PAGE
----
How are deletions shrinking the size of the gene pool more and more going to produce more diversity?

Dr. Nathaniel Jeanson. He received his Ph.D. in cell and developmental biology from Harvard Medical School.


Antibiotic Resistance in Bacteria Did Not Evolve

Certain classes of antibiotics can no longer eliminate a resistant strain of common skin-covering bacteria. This new strain can now cause infections as it grows amidst the non-resistant strains that are killed by the antibiotic.

Although some observers claim this represents upward evolutionary development, amazing results from an in-depth analysis suggest that these bacteria were designed to make such changes and that evolution had nothing to do with it. More...

Antibiotic Resistance in Bacteria Shows Adaptive Design

Antibiotic Resistance in Bacteria Shows Adaptive Design

Bacterial survival in antibiotics has been taken as proof of evolution in action. But in-depth studies of the specific mechanisms for antibiotic resistance in bacteria show that no evolutionary processes are involved. One recent study even mentioned the possibility that bacteria are able to fine-tune the shapes of their own biochemicals in order to circumvent the harmful effects of antibiotics. More...

Bacteria Share Light Spectrum with Plant Leaves

Plant leaves convert light into chemical energy for use in cells. Their biochemistry specifically absorbs the blue and red areas of the visible light spectrum.

Now researchers have discovered that light-harvesting bacteria living on the surfaces of leaves gather energy from the green part of the spectrum, meaning that they cooperate rather than compete with plants. How did this perfectly balanced energy-sharing system come about? More...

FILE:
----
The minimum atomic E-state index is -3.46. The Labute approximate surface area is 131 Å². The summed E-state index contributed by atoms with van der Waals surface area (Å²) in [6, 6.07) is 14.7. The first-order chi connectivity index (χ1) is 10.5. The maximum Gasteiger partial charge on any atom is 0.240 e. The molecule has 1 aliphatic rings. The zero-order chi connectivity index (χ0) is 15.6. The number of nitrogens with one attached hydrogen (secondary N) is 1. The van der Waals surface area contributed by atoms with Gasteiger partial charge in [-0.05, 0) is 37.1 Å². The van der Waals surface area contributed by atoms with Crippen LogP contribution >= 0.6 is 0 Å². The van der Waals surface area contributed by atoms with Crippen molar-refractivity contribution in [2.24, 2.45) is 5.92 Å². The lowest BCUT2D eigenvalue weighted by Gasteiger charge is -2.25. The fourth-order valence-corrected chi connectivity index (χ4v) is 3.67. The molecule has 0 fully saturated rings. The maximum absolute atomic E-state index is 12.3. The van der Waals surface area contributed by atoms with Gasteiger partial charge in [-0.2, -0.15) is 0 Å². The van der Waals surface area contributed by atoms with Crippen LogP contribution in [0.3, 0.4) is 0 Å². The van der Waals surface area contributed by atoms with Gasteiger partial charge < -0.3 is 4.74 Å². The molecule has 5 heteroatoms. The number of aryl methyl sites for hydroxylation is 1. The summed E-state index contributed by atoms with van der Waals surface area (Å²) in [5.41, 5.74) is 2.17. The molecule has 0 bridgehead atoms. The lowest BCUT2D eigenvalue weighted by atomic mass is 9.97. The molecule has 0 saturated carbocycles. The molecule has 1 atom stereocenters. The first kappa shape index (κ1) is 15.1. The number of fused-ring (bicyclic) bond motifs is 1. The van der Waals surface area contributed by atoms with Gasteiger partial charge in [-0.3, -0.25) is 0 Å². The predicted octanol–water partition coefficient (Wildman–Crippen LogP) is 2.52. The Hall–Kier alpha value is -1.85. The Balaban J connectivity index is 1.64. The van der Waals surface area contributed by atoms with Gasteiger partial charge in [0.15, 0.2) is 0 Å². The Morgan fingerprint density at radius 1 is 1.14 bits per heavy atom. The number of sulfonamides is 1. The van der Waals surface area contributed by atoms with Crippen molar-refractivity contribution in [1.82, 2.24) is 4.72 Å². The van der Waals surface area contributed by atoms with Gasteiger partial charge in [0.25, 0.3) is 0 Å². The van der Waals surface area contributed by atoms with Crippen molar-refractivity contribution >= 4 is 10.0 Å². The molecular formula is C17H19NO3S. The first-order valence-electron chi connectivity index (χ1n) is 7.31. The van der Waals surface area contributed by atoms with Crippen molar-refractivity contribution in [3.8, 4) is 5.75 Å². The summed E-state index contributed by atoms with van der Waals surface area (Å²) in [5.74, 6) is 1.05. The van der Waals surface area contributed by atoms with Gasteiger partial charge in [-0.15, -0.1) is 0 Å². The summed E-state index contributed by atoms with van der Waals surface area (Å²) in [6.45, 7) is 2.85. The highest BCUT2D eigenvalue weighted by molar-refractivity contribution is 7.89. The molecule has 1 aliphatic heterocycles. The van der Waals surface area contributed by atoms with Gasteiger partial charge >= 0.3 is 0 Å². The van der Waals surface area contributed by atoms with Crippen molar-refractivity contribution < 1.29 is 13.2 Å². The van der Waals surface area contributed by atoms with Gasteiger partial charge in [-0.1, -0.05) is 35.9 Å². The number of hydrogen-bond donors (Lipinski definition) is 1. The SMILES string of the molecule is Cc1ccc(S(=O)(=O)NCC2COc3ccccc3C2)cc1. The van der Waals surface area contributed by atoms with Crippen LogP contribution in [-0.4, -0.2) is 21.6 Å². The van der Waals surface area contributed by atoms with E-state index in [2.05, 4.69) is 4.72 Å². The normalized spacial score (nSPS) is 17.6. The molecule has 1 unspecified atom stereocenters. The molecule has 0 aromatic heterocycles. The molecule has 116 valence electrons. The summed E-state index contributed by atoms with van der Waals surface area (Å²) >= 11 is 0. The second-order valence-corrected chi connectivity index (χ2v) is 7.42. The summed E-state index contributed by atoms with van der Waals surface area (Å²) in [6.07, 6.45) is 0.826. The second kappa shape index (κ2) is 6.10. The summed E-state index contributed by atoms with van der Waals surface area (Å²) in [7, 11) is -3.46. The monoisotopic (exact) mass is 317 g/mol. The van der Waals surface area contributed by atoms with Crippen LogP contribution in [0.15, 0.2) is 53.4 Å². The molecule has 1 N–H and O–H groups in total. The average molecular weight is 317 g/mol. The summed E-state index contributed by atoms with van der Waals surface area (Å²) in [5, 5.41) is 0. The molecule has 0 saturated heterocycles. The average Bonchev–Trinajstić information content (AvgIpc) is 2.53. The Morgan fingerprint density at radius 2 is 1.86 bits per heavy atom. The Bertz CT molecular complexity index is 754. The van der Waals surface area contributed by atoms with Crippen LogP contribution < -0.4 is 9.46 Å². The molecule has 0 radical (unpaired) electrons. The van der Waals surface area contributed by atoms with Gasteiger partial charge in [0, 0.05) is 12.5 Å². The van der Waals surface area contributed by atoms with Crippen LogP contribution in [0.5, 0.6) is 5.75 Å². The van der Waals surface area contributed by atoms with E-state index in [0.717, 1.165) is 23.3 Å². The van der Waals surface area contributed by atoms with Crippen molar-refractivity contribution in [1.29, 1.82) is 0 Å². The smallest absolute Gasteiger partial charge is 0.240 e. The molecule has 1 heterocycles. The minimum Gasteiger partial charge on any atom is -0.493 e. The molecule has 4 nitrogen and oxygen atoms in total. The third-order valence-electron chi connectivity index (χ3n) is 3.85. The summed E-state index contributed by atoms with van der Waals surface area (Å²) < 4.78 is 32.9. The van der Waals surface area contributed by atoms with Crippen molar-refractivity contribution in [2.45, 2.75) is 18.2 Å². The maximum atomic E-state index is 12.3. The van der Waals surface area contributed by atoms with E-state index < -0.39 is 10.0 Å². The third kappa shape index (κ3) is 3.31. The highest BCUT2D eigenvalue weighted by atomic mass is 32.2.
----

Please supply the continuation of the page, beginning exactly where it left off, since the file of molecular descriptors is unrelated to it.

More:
Bacteria Share Metabolism through Nanowires

Researchers in Denmark noticed something odd when they examined seafloor sediment that had been left for a few weeks in glass tubes—foul-smelling hydrogen sulfide had been removed from the top centimeter of the mud.

This could not happen so quickly by oxygen passively diffusing down into the sediment, so they set out to find what was expediting the chemistry. More...

Image credit: PNAS

Bacteria Study Shoots Down 'Simple Cell' Assumptions

If life evolved from non-life through natural processes, then the organism most likely to resemble the first living cell would probably be the parasitic bacteria of the genus Mycoplasma. It has very little DNA and contains only a small number of proteins, and yet is a functional organism.

This “primitive” cell, however, is proving to be anything but simple. More...

Bacterial Compasses Point to Creation

Bacterial Compasses Point to Creation

Certain bacteria can detect direction with ultra-tiny magnets that use bits of magnetic metals organized into structures called “magnetosomes.” Magnetosomes automatically orient to the earth’s magnetic field, and the bacteria use this information as a kind of cellular GPS when they’re traveling.

How did bacteria develop such a sophisticated ability? More...

Debating Design: The Bacterial Flagellum

Debating Design: The Bacterial Flagellum

Molecular motors--machines made of protein on the submicroscopic scale--are clear evidence of creative design (Romans 1:20). However, scientists who approach the data from an evolutionary perspective are quick to counter such design in the evidence. More...

'Simple' Amoebas Can Farm Bacteria

Not long ago, scientists discovered that what they thought was a spore-bearing fungal slime mold was actually a temporary congregation of forest-floor, single-cell amoebas. This presented evolutionists with a puzzle—was the organism in question a fungus or an amoeba?

Now, the same creature has revealed even more evolution-defying attributes, as it has been observed "farming" bacteria for food. More...

Stressosomes: Bacteria's Ingenious Coping Mechanism

Stressosomes: Bacteria

Molecular biologists have known that “stressosomes” play a role in enabling single-cell life forms to cope with ever-changing environments. Now, scientists have witnessed a cascade of biochemical signaling involving stressosomes that is instrumental in preparing bacteria to survive stressful or hazardous situations.

Did this remarkable system just evolve? More...

Study Demonstrates Complex Cells Could Not Evolve from Bacteria

One mystery that naturalists have yet to solve is how randomly shaped and distributed chemicals were organized, concentrated, and combined into the first living bacterial cell. The next great mystery is how eukaryotic cells—or cells with a nucleus—could have come from bacteria.

In their exploration of this key question, a pair of evolutionary biologists has unwittingly uncovered specific reasons why such cells could not have evolved from bacteria. More...